About midway into setting up physically the second triage area, hanging the IV bags and everything, a tremendous noise occurs, and it's so loud that everybody rushes to the rear of the Pace University building, all the doctors, all the nurses. When the noise was over, we went to the front. The dust cloud from tower 7, just like Chief Haring said, wiped out that park. If we had had any supplies there, any doctors there, they wouldn't have been killed. I mean, it wasn't that massive the debris that fell on the park, but they would have been useless.



Some people were out front writing a sign. I guess they were putting triage or something. I heard within 3 minutes or something, this rumbling. Someone said the building is going to come down.
Q. Could you see the towers where you were? Were you able to see the towers?
A. I was right across the street from the towers. I couldn't see two, the south tower, very well. It was kind of blocked by one. Do you see like that?
Q. Uh-huh.
A. So when that one went down. I thought the plane was exploding, or another plane hit. I had no idea it was coming down.



Just as we are getting ready to get into the elevator, we heard a high pitched whine and wind and heard thundering crashes.



There was talk about not knowing the stability of the building. I heard that being mentioned and not knowing where that report came from. It's like somebody was questioning the stability of the building. In fact, that was coming from Steve Mosiello, the executive assistant for Ganci. I think somebody asked him and he mentioned to Ganci. Somebody mentioned about the stability of the building. That happened to be shortly before the building did come down. Like I said, we must have been at the command post a good half an hour at that west side of West Street, just standing at that one location doing all that. There was a time where he did – actually standing there, you heard actually what sounded like another plane flying overhead. I remember even asking one of the guys from Con Ed that was happening to stand there. I didn't know if they were blowing off any steam from the building or blowing off any residual gas or anything, but it sounded like the roar of a plane, and most likely we learned that that was like military jets that may have been flying overhead to monitor what was going on in the harbor area. But that was very noticeable and you couldn't help but look up again to see what was going on. There was -- it must have been almost like instantaneously with your eyes focused on what was going on with the two towers that all of a sudden you start to see peeling away from tower two, the facade of the building. That's what I really thought was going to be happening. I was thinking in my mind, gee, if the thing was going to collapse, how it was going to collapse. I was thinking more well, if it's going to weaken itself, most likely where it's burning at, it's most likely going to tip over and the remainder of the structure is almost going to like remain intact, so you had a good amount of like 20 or 30 floors that would maybe tip over on its side. But what looked like the facade just starting to peel away from the building and everybody shouting out at that point watch out, it's starting to go, and everybody is like duck for cover, and we all as a group of us, you couldn't help it.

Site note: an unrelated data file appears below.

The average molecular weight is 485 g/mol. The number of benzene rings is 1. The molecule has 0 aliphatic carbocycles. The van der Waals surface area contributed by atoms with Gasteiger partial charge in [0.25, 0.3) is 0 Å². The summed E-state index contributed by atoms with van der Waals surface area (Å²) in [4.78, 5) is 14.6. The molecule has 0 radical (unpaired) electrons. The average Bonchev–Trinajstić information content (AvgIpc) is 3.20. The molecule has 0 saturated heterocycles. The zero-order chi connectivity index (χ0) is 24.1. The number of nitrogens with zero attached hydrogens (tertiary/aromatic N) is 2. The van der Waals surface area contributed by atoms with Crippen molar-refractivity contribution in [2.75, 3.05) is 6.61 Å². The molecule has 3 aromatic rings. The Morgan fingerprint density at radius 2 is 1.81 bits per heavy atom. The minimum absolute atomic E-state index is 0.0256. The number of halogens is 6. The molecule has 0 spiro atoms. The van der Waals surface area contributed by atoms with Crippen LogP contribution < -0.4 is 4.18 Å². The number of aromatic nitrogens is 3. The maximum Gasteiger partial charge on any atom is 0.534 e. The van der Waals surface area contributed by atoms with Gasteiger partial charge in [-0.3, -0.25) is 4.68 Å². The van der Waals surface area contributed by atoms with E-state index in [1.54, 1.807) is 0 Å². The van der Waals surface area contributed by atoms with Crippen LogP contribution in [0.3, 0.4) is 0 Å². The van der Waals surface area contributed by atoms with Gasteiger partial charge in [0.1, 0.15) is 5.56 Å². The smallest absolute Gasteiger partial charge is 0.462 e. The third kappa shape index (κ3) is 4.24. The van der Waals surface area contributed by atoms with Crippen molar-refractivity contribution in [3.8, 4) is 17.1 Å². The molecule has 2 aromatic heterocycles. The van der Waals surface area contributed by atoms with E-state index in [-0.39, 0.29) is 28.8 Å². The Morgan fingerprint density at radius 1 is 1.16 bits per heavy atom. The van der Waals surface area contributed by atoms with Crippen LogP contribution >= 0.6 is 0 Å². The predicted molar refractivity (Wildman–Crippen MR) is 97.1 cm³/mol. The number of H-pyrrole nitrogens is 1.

After briefing them I guess for about ten minutes or so, I turned to Jerry's aide, whose name escapes me right now, that he would tell Jerry that companies were coming into the staging area and to be in contact with us via handy talky for any resources he might need. Before I could finish that sentence, we heard just a loud noise and looked up and tower two was starting to collapse. With that everybody just started running. I ran down West Street, made a right on Albany before it caught up to me. It knocked me down, blew me over. Obviously it was a pretty scary situation.

Tower one now comes down. Same thing but this time some of us take off straight down West Street, because we realized later on, subconsciously we wanted to be near buildings. We all thought it was secondary explosives or more planes or whatever.